https://pds.blog.parliament.uk/2017/11/01/why-user-researchers-work-in-multidisciplinary-teams/

Why user researchers work in multidisciplinary teams

Multidisciplinary product team in a meeting

As I’ve mentioned before, PDS does a lot of stuff. As well as the six product teams that are working on a new website for Parliament, there are lots of other teams in PDS. They’re building software for people in Parliament to do their job, purchasing software from outside to improve productivity, and commissioning bespoke development work for different parts of Parliament.

These projects need an understanding of who our users are, what their needs are, and what problems the project needs to address to be successful. However there are only six user researchers in our team at the moment so we can't support all the initiatives at Parliament.

This means we have to prioritise what teams we work with. We’ve decided to focus our time on supporting multidisciplinary product teams currently working on the new Parliament website. In this post I’ll explain what a multidisciplinary product team looks like in Parliament, and why the researchers are supporting them.

Working towards one goal

Multidisciplinary teams work towards one goal and are made up of people representing each skillset required to build software or a service. In Parliament, our teams might be front and back end developers, product managers, interaction and content designers, user researchers, performance analysts, a delivery manager, and Parliament’s data and search team.

Each team has a single product they’re responsible for delivering, such as:

Understanding a product and taking ownership

There are many advantages to building things in teams like this. It can bring together experts who understand the requirements of a product. They represent not only the user needs but also business and technological constraints.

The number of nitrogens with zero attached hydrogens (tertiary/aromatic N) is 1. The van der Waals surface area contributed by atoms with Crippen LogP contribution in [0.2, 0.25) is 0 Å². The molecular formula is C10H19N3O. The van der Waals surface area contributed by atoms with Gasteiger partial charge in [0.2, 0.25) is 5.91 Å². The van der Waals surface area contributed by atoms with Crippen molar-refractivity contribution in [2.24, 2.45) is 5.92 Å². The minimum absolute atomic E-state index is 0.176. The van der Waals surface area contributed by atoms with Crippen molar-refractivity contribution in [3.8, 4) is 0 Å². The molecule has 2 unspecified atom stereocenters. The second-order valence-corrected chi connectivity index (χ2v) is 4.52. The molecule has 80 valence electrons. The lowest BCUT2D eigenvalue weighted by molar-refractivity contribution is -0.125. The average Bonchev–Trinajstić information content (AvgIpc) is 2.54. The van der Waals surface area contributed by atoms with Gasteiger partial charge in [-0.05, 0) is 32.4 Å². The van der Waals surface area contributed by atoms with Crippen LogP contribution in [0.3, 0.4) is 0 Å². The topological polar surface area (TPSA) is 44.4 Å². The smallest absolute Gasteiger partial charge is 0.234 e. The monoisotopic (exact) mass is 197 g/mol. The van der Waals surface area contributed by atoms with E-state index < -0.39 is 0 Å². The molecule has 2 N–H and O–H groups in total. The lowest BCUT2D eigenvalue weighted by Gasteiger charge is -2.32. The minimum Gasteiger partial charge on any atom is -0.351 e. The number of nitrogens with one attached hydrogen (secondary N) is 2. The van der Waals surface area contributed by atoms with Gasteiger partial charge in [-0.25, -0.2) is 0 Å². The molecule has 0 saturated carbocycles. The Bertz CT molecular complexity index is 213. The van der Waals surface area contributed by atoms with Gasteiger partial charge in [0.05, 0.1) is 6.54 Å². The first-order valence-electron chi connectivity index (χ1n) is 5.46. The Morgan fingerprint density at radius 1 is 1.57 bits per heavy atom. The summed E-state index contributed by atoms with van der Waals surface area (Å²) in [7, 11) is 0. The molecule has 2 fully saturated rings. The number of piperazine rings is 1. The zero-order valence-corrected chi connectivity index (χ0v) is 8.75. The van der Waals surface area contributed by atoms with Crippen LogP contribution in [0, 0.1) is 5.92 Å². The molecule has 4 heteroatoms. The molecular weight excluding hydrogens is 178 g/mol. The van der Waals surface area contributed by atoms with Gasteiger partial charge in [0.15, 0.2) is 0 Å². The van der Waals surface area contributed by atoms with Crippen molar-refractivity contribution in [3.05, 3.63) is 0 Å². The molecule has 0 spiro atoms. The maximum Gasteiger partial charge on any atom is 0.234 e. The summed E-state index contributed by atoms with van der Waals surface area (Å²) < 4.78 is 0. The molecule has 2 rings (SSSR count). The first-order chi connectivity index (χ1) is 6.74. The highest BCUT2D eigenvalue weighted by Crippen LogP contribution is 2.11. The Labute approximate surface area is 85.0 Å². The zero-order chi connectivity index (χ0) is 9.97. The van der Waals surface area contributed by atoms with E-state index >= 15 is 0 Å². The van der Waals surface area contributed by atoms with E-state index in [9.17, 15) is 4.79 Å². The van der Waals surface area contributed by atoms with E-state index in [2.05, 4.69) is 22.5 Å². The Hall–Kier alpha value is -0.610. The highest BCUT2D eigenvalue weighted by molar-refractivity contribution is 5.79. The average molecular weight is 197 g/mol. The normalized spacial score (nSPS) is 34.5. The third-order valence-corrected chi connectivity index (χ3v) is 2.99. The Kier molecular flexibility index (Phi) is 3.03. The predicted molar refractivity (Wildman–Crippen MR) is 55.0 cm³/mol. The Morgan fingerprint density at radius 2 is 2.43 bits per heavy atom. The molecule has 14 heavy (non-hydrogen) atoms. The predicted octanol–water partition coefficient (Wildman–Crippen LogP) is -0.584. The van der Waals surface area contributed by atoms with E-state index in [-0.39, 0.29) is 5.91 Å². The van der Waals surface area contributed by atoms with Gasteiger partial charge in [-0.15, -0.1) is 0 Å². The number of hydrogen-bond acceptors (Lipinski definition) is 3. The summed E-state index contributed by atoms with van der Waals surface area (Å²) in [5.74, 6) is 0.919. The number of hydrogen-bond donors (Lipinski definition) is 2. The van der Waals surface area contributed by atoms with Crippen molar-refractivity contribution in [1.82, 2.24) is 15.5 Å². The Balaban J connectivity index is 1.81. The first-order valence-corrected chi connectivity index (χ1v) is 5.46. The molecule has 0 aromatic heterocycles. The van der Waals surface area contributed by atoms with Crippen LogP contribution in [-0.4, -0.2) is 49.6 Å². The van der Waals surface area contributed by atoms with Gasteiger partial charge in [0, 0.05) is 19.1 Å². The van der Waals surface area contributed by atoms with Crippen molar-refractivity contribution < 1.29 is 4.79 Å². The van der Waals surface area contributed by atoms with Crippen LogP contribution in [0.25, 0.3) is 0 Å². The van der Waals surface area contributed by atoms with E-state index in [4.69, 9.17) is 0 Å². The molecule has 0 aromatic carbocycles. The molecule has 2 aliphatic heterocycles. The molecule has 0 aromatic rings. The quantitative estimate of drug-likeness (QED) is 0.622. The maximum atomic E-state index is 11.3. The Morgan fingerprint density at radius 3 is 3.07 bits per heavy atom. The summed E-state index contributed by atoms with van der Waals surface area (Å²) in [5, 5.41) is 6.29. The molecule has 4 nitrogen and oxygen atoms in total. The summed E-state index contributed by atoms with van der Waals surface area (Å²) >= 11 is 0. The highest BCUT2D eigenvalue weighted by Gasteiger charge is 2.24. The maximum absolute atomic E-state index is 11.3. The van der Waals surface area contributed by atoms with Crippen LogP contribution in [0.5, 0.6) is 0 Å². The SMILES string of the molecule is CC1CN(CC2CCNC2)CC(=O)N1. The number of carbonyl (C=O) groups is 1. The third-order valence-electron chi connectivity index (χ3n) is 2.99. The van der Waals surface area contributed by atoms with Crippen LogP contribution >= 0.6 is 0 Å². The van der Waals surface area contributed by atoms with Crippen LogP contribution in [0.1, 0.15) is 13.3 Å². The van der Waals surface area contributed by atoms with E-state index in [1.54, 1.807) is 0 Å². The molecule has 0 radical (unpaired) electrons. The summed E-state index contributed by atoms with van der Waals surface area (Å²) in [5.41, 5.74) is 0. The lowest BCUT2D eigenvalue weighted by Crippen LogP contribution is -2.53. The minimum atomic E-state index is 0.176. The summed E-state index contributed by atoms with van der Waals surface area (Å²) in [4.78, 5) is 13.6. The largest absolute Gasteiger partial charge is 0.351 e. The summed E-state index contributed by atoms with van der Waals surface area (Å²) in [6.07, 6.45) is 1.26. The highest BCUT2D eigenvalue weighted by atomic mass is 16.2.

Teams also feel ownership over the quality of the product, and are able to make changes. They have everyone they need to be able to make the changes they feel necessary to make sure the product is good, which leads to better quality software or a better service.

Making the biggest impact

Working as user researchers in these kind of teams is hard. It’s much easier to work in a ‘consultancy’ model, waiting for a team to ask for research help then running the research that’s been requested. This avoids having to convince people they should be running research or making sure that what’s learned from research is addressed in future iterations.

However the consultancy model reduces the impact that researchers can have. Teams are often hesitant to ask for research assistance until later in development. By this time many assumptions are ‘baked in’ and can no longer be changed. It also reduces the researcher’s ownership over the product, and their duty of advocating for the product to meet the user need. Ultimately it means products are less effective.

So we’ve decided to focus on supporting multidisciplinary teams in PDS as they represent some of the most public facing digital projects Parliament has, and makes sure the impact of the research team is significant.

Focusing on our core work

It also means the Digital Service is focusing on our core work and the goal of the House of Commons to involve and inspire the public.

By being a member of the product team, researchers can be embedded throughout the lifecycle of these products. This includes the discovery phase where researchers are finding out who the users are and what their goals are. As well as during alpha when researchers can help prove or disprove hypotheses about how we meet user needs, and during beta where we can verify that the services being built are being experienced as intended.

It also means that we can make sure our colleagues are thinking carefully about users in the pursuit of building better things.

Read more posts about user research in Parliament. 

1 comment

  1. Bita

    Very clearly explained and useful to know. Thank you!

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